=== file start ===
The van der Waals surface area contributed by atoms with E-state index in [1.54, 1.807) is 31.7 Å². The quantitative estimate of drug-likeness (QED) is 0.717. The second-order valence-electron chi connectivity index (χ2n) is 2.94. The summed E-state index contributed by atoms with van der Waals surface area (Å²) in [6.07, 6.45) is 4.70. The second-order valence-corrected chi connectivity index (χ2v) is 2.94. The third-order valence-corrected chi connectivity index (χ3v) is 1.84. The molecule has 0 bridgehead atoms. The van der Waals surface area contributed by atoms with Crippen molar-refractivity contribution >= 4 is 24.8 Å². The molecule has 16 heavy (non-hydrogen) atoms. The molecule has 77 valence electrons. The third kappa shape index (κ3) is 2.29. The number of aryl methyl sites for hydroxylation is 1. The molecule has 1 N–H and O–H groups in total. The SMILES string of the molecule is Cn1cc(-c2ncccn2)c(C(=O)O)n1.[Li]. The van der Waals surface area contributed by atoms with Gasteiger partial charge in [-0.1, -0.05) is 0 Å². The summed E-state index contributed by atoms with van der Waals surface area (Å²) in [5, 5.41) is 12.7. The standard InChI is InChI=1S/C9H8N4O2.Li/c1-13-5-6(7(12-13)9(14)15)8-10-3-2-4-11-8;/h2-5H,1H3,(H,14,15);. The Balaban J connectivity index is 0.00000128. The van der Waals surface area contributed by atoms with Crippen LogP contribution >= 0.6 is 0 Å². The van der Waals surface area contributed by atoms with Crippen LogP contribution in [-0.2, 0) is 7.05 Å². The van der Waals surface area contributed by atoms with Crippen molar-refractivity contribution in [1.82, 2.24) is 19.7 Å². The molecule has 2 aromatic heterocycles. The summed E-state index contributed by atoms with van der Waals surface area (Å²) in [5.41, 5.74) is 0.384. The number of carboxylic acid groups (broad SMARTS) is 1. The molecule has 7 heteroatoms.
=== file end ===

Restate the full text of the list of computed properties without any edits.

The van der Waals surface area contributed by atoms with E-state index in [1.54, 1.807) is 31.7 Å². The quantitative estimate of drug-likeness (QED) is 0.717. The second-order valence-electron chi connectivity index (χ2n) is 2.94. The summed E-state index contributed by atoms with van der Waals surface area (Å²) in [6.07, 6.45) is 4.70. The second-order valence-corrected chi connectivity index (χ2v) is 2.94. The third-order valence-corrected chi connectivity index (χ3v) is 1.84. The molecule has 0 bridgehead atoms. The van der Waals surface area contributed by atoms with Crippen molar-refractivity contribution >= 4 is 24.8 Å². The molecule has 16 heavy (non-hydrogen) atoms. The molecule has 77 valence electrons. The third kappa shape index (κ3) is 2.29. The number of aryl methyl sites for hydroxylation is 1. The molecule has 1 N–H and O–H groups in total. The SMILES string of the molecule is Cn1cc(-c2ncccn2)c(C(=O)O)n1.[Li]. The van der Waals surface area contributed by atoms with Gasteiger partial charge in [-0.1, -0.05) is 0 Å². The summed E-state index contributed by atoms with van der Waals surface area (Å²) in [5, 5.41) is 12.7. The standard InChI is InChI=1S/C9H8N4O2.Li/c1-13-5-6(7(12-13)9(14)15)8-10-3-2-4-11-8;/h2-5H,1H3,(H,14,15);. The Balaban J connectivity index is 0.00000128. The van der Waals surface area contributed by atoms with Crippen LogP contribution >= 0.6 is 0 Å². The van der Waals surface area contributed by atoms with Crippen LogP contribution in [-0.2, 0) is 7.05 Å². The van der Waals surface area contributed by atoms with Crippen molar-refractivity contribution in [1.82, 2.24) is 19.7 Å². The molecule has 2 aromatic heterocycles. The summed E-state index contributed by atoms with van der Waals surface area (Å²) in [5.41, 5.74) is 0.384. The number of carboxylic acid groups (broad SMARTS) is 1. The molecule has 7 heteroatoms.